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Time for New Economic Policy (NEP) to be abolished following criticism by European Union Ambassador to Malaysia that the NEP is discriminatory to both foreign and non-Malay investors


Press Statement

by Lim Guan Eng



(Petaling Jaya, Friday): The surprising frank criticisms of Europe’s top envoy to Malaysia urging urging the government to reverse the NEP because it is discriminatory and amounts to protectionism against foreign companies. In a report filed by the Associated Press yesterday.

“In unusually frank comments that ignored diplomatic niceties, Thierry Rommel openly criticized Malaysia's 37-year-old New Economic Policy, or NEP, that gives a host of privileges in jobs, education, business and other areas to ethnic Malays.  

"In a dominant part of the domestic economy, there is no level playing field for foreign companies," Rommel, the ambassador and head of the European Commission Delegation to Malaysia, said in a speech to local and foreign businessmen.  

Rommel said the government is using the NEP as an excuse to practice "significant protectionism of its own market," including the automotive sector, steel, consumer goods, agricultural products, services and government contracts.  

Malaysia claims these are "infant" industries that need to be protected but "in reality .. it is the Malay-centered Bumiputra policy that drives protectionist policies," Rommel said. 

Eric Reuter, sales and marketing director of freight forwarder ABX Logistics, said the Belgium-based company has a 51 percent Bumiputra partner and is required to work with local companies on government-related projects.  

The limitations have eroded his profit margin, he said. 

"We cannot be as flexible as we want to be and chances that corruption comes into play is higher. It is an interruption to the free market," Reuter told The Associated Press. 

Rommel stopped short of saying the NEP should be scrapped but told reporters separately: "We (in Europe) have bitten the bullet on a number of sensitive issues, why can't you?" 

He warned the NEP could "lead to problems" in free trade negotiations between the EU and the 10-member Association of Southeast Asian Nations, of which Malaysia is a key member.”

Clearly the foreign investor community see the NEP as a stumbling block and an impediment of world trade. This may have an adverse impact on foreign investment and the time has come for the NEP to be abolished following criticisms by the EU ambassador to Malaysia that the NEP is discriminatory to both foreign and non-Malay investors.


The NEP and Malaysia’s declining oil reserves that will make Malaysia a net oil importer in 5 Years will damage future economic growth and prosperity

The NEP and Malaysia’s declining oil reserves, that will turn Malaysia from an oil exporter to a net oil importer in 5 years, will damage future economic growth and prosperity. The twin impediments of the anti-competition, anti-growth and anti-trade NEP as well as declining oil reserves are huge challenges that the Malaysian government has not even begun to address.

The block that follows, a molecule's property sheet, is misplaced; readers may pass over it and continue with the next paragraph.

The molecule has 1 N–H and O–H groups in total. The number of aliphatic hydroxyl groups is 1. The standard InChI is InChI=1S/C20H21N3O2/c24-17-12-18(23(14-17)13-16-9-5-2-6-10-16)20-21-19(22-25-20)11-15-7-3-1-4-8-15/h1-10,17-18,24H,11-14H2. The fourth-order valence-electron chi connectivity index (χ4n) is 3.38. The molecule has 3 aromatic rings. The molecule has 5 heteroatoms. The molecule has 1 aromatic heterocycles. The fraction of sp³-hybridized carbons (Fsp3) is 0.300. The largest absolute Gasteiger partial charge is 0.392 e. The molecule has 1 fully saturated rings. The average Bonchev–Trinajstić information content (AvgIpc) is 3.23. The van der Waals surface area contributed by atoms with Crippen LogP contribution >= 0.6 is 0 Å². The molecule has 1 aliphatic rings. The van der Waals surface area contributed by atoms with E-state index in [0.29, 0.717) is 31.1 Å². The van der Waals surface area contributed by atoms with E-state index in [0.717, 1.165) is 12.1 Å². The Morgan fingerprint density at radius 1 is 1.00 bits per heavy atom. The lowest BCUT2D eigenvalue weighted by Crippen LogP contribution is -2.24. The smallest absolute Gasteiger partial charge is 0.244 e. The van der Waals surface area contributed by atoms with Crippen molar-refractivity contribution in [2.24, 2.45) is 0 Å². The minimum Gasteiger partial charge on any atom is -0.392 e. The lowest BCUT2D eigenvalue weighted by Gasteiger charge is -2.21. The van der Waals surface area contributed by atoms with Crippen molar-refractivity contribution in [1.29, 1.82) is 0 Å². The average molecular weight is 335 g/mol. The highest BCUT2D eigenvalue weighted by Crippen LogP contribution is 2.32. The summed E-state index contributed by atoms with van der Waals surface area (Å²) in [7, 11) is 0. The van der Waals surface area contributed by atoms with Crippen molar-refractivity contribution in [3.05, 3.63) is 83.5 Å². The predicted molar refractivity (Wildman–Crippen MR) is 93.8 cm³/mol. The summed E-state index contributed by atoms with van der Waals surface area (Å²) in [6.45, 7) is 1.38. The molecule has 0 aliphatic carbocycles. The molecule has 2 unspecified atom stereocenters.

Oil revenues make up 40% of our yearly national income. According to the 2007 Budgetary estimates by the Ministry of Finance, Malaysia revenue’s this year is estimated to be RM 134,815 million in 2007. Of this, oil and gas amounts to RM 53,730 million comprising: -

  • Petroleum income tax of RM 24,693 million

  • Crude oil export duties of RM 2,642 million

  • Petroleum and Gas Royalty of RM 4,395 million

  • Petronas Dividend of RM 22,000 million.

This does not include the taxes paid by oil related companies or companies in the oil industry, which can be quite substantial. 

This oil revenue has allowed Malaysia to cushion the negative impact from mismanagement, wastage of public funds and corruption scandals that have plagued Malaysian society and would otherwise have crippled Malaysia’s economy. Without oil revenues in 5 years time, one wonders where Malaysia is going to find the RM 54 billion or fill in the 40% gap in the nation’s finances. 

Without oil resources, a country’s economic growth would depend on comparative and competitive advantages. As comparative advantage has been fully utilized in all countries, economic growth is now fuelled by competitive advantages especially in producing goods and services which are of good quality and reasonable prices. As indicated by the EU Ambassador to Malayisa, the NEP has harmed instead of helped Malaysia to improve our competitive advantages. 

With the advent of Malaysia being an oil importer, it is more crucial and critical that anti-competitive economic practices and policies such as the NEP must be dumped. The BN government has to put aside the political, racial and historical burdens and stop being stubborn in continuing with outdated policies if Malaysia is to progress in the market economy and globalised world of the 21st century.


* Lim Guan Eng, Secretary-General of DAP

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